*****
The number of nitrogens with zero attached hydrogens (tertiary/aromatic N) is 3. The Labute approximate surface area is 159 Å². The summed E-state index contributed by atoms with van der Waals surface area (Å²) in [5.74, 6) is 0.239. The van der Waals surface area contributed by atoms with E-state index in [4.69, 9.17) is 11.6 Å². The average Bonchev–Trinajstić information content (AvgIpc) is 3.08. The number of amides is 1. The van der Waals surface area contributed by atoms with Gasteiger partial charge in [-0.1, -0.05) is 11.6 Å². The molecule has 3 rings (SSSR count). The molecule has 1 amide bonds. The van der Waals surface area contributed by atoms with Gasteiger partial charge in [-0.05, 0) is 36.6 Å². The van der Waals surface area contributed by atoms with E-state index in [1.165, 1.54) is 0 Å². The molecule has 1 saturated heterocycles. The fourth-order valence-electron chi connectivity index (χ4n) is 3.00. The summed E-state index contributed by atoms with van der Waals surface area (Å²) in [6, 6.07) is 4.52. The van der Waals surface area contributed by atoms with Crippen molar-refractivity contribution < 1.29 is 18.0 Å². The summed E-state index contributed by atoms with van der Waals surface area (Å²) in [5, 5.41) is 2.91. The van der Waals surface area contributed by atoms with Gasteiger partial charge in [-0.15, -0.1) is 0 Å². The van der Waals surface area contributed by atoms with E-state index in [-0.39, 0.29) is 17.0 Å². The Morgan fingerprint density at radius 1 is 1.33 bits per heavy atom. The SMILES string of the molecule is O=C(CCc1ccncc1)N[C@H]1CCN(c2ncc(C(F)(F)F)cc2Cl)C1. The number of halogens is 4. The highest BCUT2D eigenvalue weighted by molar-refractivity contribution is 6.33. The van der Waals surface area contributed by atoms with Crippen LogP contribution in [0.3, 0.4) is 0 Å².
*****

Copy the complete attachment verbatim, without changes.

The number of nitrogens with zero attached hydrogens (tertiary/aromatic N) is 3. The Labute approximate surface area is 159 Å². The summed E-state index contributed by atoms with van der Waals surface area (Å²) in [5.74, 6) is 0.239. The van der Waals surface area contributed by atoms with E-state index in [4.69, 9.17) is 11.6 Å². The average Bonchev–Trinajstić information content (AvgIpc) is 3.08. The number of amides is 1. The van der Waals surface area contributed by atoms with Gasteiger partial charge in [-0.1, -0.05) is 11.6 Å². The molecule has 3 rings (SSSR count). The molecule has 1 amide bonds. The van der Waals surface area contributed by atoms with Gasteiger partial charge in [-0.05, 0) is 36.6 Å². The van der Waals surface area contributed by atoms with E-state index in [1.165, 1.54) is 0 Å². The molecule has 1 saturated heterocycles. The fourth-order valence-electron chi connectivity index (χ4n) is 3.00. The summed E-state index contributed by atoms with van der Waals surface area (Å²) in [6, 6.07) is 4.52. The van der Waals surface area contributed by atoms with Crippen molar-refractivity contribution < 1.29 is 18.0 Å². The summed E-state index contributed by atoms with van der Waals surface area (Å²) in [5, 5.41) is 2.91. The van der Waals surface area contributed by atoms with Gasteiger partial charge in [-0.15, -0.1) is 0 Å². The van der Waals surface area contributed by atoms with E-state index in [-0.39, 0.29) is 17.0 Å². The Morgan fingerprint density at radius 1 is 1.33 bits per heavy atom. The SMILES string of the molecule is O=C(CCc1ccncc1)N[C@H]1CCN(c2ncc(C(F)(F)F)cc2Cl)C1. The number of halogens is 4. The highest BCUT2D eigenvalue weighted by molar-refractivity contribution is 6.33. The van der Waals surface area contributed by atoms with Crippen LogP contribution in [0.3, 0.4) is 0 Å².